A large honeycomb of yarn has filled the Olimpo Cultural Center’s Central Patio with an art project from a knitting collective called Gancho el Desapego, which loosely translates as “Hook the Indifference.”
The knitters wish to hook the public onto the cause of the beleaguered honeybee, whose numbers are in decline.
More than 1,300 knitted hexagons represent the laborious work of those bees.
Eugenia Iturriaga Acevedo and Daniela Rivera Kohn, members of the collective, said that the project was started last year in response to a challenge from the International Cervantino Festival.
El Panal Monumental (The Monumental Honeycom) was first presented as an installation on the steps of the University of Guanajuato, and later in Mexico City.
People from all over the country were invited to contribute a hexagon, which were joined to form the finished product, which is composed of more than 1,300 hexagons, each 15 centimeters wide.
The members of the collective are here for Mérida Fest, the city’s vast annual celebration of its 476th anniversary.
The installation differs from place to place to adapt to each unique space. While most panels were knitted by women, some men also contributed.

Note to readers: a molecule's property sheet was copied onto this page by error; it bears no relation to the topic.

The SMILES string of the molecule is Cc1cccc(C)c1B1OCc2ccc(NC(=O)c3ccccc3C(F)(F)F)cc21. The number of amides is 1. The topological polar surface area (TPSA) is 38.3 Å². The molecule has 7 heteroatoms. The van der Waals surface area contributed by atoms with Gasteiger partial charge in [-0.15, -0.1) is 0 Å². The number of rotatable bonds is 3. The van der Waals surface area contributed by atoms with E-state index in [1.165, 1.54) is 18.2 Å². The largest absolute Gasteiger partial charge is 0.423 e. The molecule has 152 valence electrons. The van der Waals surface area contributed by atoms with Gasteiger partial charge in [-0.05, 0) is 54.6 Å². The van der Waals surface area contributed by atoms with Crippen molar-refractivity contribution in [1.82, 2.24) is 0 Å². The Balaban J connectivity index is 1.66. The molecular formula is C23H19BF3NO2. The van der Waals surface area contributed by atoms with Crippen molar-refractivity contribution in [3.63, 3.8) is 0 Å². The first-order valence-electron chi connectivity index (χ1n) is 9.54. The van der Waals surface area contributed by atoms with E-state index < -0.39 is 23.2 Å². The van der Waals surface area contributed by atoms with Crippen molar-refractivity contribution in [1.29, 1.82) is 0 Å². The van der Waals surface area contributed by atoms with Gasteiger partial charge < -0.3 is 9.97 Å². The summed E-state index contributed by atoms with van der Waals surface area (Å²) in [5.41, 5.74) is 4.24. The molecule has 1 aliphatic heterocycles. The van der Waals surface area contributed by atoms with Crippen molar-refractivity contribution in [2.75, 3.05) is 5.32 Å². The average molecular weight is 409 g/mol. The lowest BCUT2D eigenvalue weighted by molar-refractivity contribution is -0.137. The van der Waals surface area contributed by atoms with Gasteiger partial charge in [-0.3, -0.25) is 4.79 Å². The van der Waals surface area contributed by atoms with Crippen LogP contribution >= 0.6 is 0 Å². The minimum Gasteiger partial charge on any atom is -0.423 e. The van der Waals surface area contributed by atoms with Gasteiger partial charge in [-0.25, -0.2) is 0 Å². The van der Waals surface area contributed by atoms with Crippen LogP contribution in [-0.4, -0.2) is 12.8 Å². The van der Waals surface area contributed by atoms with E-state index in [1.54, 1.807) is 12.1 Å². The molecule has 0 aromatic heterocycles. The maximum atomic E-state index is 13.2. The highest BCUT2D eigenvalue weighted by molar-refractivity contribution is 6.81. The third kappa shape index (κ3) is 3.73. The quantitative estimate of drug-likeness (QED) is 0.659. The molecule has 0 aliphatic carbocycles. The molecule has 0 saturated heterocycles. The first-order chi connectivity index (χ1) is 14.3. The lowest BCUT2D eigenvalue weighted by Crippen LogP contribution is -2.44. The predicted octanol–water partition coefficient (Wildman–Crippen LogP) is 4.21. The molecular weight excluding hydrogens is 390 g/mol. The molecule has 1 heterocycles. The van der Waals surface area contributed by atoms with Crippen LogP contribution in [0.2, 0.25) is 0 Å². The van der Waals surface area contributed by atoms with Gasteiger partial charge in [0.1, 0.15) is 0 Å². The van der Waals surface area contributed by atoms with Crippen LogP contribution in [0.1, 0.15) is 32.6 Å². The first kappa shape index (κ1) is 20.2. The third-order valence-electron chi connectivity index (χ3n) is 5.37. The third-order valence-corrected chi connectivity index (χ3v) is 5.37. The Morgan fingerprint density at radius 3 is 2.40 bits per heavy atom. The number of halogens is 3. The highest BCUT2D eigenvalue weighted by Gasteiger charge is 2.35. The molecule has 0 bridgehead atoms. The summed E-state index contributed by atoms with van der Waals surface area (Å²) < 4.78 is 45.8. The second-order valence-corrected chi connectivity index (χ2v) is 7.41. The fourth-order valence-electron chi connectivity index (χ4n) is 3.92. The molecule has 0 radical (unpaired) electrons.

Members of the collective will gather 7 p.m. Monday, Jan. 16, in the Olimpo press room for a roundtable discussion about bees with Ana Ramos and Stephane Palmieri.
That will be followed by a screening of the 2016 documentary, “Yarn: The Movie.” The film by Montreal-based Icelandic director Una Lorenzen focuses on a handful of global artists whose work explores the possibilities contained in a skein of yarn.
Mexico contains a great diversity of bees, but has faced a gradual reduction in their numbers. The main reasons for their decline are the loss of natural vegetation and the increase of fertilizers and agrochemicals used on the plants that provide food for the bees.
Beekeeping benefits more than 41,000 producers in Mexico, where there are about 2 million beehives. Honey exports bring in about US$56 million annually. The two main production corridors are the Yucatán Peninsula, Chiapas, Veracruz and Guerrero.
Many indigenous communities work in the beekeeping field and some of them still cultivate and harvest honey using pre-Hispanic techniques, such as clay pots.
Sources: Diario de Yucatán, United Nations University